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Two Weeks Notice

Over. Done. Finished. A comedy about love at last glance. 

Year: 2002 
Running Time:
Aspect Ratio: 1.85:1 (XWide) 
Certificate: BBFC 12A Cert – Under 12s admitted only with an adult 
Subtitles: The level of subtitling in this film is unknown to WSC 
Directed by Unknown 
Starring: Unknown  

So, here we have it. Proof that, after a brief soirée into sharp semi-serious intelligent comedy with serious writing talent (About A Boy), Hugh Grant is back to the kind of light insubstantial chick flick that has made his career. But that doesn’t have to be a criticism. There’s a reason Hugh Grant has made a career from this kind of work: he’s damn good at it.

Sandra Bullock is a downtrodden idealist lawyer (no, really) who finds herself campaigning against an irresponsible idiot millionaire (Grant), before accepting a job as his legal counsel. He proceeds to treat her as his personal assistant, denting her professional pride and leading to her resignation. Grant turns on the charm to persuade her to work her two weeks’ notice and promise to find him a suitable replacement, and in the intervening time the two of them fall in love.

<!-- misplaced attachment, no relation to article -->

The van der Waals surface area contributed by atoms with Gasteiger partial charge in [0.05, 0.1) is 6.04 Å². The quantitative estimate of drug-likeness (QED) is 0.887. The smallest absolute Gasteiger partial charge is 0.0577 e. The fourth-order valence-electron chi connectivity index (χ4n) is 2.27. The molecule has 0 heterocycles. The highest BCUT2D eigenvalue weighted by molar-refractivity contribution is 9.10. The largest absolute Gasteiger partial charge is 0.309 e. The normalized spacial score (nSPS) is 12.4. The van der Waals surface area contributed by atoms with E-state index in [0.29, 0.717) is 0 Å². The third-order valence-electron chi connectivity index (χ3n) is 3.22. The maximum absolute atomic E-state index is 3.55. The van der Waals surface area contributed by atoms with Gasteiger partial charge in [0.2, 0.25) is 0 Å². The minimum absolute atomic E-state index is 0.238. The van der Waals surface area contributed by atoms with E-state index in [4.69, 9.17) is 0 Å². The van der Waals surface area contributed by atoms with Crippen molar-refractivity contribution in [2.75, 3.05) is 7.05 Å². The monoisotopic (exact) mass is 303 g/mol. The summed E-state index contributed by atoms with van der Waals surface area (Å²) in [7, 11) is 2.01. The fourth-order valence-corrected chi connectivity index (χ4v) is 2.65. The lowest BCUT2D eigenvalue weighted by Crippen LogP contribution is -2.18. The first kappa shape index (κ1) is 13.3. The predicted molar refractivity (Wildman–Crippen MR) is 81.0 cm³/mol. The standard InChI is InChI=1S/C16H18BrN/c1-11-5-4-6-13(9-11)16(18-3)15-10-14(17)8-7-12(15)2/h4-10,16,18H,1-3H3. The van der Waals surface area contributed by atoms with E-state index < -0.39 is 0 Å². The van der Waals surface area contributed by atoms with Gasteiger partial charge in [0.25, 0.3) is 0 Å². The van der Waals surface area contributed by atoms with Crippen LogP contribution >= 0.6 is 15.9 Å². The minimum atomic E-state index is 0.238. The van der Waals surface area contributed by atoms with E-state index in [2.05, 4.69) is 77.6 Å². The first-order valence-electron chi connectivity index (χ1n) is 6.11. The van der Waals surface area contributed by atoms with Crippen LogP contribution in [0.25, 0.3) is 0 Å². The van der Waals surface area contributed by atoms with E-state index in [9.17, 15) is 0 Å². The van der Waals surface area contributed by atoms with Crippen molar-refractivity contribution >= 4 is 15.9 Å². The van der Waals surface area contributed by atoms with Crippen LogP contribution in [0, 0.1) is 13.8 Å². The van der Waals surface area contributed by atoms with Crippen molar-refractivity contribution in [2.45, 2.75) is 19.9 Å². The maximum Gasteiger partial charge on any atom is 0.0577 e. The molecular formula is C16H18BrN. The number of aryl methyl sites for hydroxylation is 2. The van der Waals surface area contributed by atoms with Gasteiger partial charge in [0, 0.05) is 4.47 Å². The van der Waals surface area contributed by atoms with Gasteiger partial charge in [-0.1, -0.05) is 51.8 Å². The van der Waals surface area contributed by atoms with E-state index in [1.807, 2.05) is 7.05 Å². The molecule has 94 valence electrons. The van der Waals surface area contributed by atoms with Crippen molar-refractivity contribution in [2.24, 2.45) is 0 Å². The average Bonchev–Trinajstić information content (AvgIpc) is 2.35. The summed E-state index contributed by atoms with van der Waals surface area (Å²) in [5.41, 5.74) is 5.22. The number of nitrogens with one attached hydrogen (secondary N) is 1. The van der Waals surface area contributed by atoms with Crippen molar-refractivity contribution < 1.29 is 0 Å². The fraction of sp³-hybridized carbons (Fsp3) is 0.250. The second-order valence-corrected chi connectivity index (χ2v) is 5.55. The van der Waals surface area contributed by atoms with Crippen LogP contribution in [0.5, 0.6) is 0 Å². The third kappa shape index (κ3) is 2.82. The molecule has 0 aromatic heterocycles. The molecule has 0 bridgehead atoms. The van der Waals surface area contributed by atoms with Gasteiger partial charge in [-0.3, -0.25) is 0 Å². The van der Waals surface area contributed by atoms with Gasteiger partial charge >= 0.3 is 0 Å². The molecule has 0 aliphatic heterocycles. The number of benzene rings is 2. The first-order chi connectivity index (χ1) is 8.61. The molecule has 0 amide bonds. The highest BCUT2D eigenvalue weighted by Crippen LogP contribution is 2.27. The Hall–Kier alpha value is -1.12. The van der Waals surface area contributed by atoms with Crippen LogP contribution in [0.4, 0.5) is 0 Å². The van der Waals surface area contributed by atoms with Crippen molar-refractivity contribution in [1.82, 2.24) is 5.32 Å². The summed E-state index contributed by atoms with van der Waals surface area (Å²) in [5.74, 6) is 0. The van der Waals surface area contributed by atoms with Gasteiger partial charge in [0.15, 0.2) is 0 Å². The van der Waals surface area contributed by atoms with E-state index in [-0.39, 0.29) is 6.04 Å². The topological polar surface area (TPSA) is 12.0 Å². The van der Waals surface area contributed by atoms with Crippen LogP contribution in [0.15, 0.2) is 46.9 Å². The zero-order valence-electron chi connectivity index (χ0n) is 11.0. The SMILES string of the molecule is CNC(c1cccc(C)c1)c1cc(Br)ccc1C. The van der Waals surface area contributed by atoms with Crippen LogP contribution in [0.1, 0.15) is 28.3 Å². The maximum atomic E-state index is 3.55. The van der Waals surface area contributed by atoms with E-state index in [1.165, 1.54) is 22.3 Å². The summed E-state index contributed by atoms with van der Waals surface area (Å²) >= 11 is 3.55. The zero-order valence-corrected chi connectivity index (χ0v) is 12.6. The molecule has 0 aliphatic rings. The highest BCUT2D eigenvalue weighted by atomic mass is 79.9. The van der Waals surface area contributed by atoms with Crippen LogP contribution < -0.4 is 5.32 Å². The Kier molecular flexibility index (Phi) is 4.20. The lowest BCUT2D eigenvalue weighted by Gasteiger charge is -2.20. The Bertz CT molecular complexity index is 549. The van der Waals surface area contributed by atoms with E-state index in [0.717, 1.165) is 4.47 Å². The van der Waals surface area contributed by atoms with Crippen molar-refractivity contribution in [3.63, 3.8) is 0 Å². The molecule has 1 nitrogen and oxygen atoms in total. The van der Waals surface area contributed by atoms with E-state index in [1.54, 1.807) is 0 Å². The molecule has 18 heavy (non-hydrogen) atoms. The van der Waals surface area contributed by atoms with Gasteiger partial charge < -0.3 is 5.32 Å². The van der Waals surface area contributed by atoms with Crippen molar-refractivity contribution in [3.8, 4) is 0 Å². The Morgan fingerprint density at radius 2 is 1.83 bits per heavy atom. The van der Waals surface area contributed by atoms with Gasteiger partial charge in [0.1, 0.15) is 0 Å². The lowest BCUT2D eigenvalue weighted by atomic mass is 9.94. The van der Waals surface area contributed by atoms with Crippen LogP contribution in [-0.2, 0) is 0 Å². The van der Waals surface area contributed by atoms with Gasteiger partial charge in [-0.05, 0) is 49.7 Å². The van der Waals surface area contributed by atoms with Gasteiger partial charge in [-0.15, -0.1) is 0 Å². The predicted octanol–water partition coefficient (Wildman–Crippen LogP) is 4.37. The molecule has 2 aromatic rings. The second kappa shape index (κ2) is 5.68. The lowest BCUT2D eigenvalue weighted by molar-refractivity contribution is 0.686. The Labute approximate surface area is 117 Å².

The plot’s maybe a little thin; the fact that it works is mainly down to the skill of the two leads, both of whom produce performances sufficiently charming to win over the most sceptical of viewers. And there’s just enough cynicism to offset the superficially sugary coating. The script, though simple is well constructed and the presence of Susan Morse (who learnt her craft editing Woody Allen’s films for nearly thirty years) in the production team seems apparent in the class and timing of the set piece comedic moments.

For once, this is a romantic comedy that lives up to the name.

Al Ellis

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Screenings of this film:

2002/2003 Summer Term (35mm)
2002/2003 Summer Term (35mm)